The buzzword in Seattle commercial real estate for multi-family is “Affordable”. The problem is that no one quite understands exactly what the definition of Affordable really is. A recent article in the Puget Sound Business Journal has gone a long way to clarify this issue. Since 2010, 90,000 new units of housing have been added in King County. Of those 11,000 units, they define affordable to “nurses, teachers, paralegals and other middle-class workers”.
To address this issue there is a tremendous focus on concentrations of density around mass transit, particularly light rail stations. The issues focus on cost and incentives, but the fact of the matter is that a lack of certainty in terms of density and the costs and impounds imposed by municipalities, particularly in the City of Seattle, has risen to the point that as much as 25% of the total cost of construction is attributable to the cities. Further, in Seattle by way of example, “Affordable” as defined in Capitol Hill versus South Park are two completely different things. The densities and fees vary widely and social engineering, not economics are the drivers.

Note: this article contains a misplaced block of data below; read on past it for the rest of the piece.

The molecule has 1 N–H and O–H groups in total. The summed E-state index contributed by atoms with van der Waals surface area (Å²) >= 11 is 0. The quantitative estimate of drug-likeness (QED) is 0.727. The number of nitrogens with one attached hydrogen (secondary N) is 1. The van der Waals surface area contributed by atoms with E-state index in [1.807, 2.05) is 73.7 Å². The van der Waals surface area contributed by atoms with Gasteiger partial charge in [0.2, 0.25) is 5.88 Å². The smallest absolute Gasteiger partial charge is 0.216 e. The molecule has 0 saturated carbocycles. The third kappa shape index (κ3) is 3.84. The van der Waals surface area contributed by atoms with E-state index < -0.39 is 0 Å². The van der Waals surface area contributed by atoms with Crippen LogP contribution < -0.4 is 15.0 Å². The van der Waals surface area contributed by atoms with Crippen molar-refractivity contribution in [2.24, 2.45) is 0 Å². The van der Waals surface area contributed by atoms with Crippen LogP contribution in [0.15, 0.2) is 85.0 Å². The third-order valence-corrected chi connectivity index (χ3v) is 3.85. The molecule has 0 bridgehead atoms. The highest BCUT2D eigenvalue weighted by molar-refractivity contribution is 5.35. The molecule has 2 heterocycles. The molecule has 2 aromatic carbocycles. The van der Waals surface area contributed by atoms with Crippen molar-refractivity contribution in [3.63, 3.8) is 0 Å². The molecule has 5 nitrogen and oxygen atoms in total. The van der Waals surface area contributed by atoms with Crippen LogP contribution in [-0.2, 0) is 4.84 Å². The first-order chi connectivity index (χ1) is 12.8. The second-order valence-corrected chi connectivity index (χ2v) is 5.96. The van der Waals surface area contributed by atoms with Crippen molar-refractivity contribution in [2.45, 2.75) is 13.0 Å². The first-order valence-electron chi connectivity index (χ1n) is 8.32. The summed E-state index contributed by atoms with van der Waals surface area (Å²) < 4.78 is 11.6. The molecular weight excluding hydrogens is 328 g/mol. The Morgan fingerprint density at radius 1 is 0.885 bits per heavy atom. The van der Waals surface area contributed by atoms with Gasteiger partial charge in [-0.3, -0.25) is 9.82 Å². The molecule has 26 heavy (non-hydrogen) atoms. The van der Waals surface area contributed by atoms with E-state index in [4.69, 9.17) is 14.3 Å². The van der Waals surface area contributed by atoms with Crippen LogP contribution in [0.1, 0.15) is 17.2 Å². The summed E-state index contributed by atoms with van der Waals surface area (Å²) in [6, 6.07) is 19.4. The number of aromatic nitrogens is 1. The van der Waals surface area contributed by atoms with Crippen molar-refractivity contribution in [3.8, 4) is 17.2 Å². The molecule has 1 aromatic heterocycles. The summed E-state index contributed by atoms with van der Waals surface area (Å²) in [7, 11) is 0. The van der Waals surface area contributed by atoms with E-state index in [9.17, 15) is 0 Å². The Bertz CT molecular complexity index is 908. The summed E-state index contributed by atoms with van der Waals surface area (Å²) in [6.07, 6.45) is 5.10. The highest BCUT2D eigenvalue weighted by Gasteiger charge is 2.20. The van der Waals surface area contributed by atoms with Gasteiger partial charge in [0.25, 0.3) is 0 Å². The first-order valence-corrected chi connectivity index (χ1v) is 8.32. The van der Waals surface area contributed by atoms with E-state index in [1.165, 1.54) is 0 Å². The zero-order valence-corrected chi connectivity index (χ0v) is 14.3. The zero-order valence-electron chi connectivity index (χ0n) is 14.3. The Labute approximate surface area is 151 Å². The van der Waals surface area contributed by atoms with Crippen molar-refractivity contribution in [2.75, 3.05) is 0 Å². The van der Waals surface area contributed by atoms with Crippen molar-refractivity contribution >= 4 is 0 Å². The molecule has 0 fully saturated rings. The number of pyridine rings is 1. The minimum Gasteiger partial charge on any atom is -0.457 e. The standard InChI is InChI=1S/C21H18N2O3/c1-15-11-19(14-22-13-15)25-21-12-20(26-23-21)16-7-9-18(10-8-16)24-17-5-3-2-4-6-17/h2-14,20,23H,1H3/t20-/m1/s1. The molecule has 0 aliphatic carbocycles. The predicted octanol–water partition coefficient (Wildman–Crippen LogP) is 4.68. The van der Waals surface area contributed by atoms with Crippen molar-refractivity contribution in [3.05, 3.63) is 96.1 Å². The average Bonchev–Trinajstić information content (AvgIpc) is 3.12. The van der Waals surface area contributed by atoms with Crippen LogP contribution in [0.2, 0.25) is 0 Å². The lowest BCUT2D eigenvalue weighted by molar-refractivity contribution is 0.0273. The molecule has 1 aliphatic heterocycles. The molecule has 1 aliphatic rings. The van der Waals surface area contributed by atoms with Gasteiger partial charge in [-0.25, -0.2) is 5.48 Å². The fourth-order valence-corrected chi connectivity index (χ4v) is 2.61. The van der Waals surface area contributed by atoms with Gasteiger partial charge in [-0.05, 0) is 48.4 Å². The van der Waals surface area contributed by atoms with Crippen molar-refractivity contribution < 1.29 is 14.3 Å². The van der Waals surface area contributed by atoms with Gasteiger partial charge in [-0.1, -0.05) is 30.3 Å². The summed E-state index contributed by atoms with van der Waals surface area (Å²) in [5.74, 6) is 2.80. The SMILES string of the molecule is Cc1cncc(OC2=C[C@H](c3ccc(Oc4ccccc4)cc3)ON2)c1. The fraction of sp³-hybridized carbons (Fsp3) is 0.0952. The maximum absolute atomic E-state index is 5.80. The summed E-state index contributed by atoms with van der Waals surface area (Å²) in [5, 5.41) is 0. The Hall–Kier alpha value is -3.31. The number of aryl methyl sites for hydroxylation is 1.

Companies like Microsoft, which has pledged $500 Million to fund affordable development (with an emphasis on the Eastside) is a start. Building moratoriums in cities like Federal Way, Issaquah, Duval, Newcastle and Sammamish are not helping. Proactive cities like Shoreline are doing the opposite to promote affordable housing. With a pending election, Seattle developers are in a holding pattern and Eastside developers are leaping to fill this multi-family void. Seattle Commercial Real Estate suggests patience. Wait until the election is over and then….